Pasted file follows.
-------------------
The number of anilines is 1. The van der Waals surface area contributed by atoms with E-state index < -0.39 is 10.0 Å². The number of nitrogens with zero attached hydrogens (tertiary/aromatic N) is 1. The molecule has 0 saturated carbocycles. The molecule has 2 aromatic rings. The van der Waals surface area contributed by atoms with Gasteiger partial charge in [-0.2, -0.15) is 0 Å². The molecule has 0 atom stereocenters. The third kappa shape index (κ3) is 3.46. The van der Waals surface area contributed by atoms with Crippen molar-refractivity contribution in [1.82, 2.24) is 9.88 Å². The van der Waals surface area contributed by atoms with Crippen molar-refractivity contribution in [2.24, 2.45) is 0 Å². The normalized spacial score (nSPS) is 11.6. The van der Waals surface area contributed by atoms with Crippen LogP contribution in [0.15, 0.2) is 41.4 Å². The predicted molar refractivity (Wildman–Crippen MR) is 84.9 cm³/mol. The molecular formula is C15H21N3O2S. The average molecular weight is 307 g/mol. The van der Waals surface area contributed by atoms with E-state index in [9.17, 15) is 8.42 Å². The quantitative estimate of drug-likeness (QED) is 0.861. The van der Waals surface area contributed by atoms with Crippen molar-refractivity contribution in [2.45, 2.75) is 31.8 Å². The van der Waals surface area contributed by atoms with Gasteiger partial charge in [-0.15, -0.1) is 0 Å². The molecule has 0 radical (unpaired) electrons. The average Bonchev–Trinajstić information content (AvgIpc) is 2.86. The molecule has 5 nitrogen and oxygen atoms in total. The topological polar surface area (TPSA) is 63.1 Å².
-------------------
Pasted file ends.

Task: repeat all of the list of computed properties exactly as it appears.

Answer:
The number of anilines is 1. The van der Waals surface area contributed by atoms with E-state index < -0.39 is 10.0 Å². The number of nitrogens with zero attached hydrogens (tertiary/aromatic N) is 1. The molecule has 0 saturated carbocycles. The molecule has 2 aromatic rings. The van der Waals surface area contributed by atoms with Gasteiger partial charge in [-0.2, -0.15) is 0 Å². The molecule has 0 atom stereocenters. The third kappa shape index (κ3) is 3.46. The van der Waals surface area contributed by atoms with Crippen molar-refractivity contribution in [1.82, 2.24) is 9.88 Å². The van der Waals surface area contributed by atoms with Crippen molar-refractivity contribution in [2.24, 2.45) is 0 Å². The normalized spacial score (nSPS) is 11.6. The van der Waals surface area contributed by atoms with Crippen LogP contribution in [0.15, 0.2) is 41.4 Å². The predicted molar refractivity (Wildman–Crippen MR) is 84.9 cm³/mol. The molecular formula is C15H21N3O2S. The average molecular weight is 307 g/mol. The van der Waals surface area contributed by atoms with E-state index in [9.17, 15) is 8.42 Å². The quantitative estimate of drug-likeness (QED) is 0.861. The van der Waals surface area contributed by atoms with Crippen molar-refractivity contribution in [2.45, 2.75) is 31.8 Å². The van der Waals surface area contributed by atoms with Gasteiger partial charge in [-0.15, -0.1) is 0 Å². The molecule has 0 radical (unpaired) electrons. The average Bonchev–Trinajstić information content (AvgIpc) is 2.86. The molecule has 5 nitrogen and oxygen atoms in total. The topological polar surface area (TPSA) is 63.1 Å².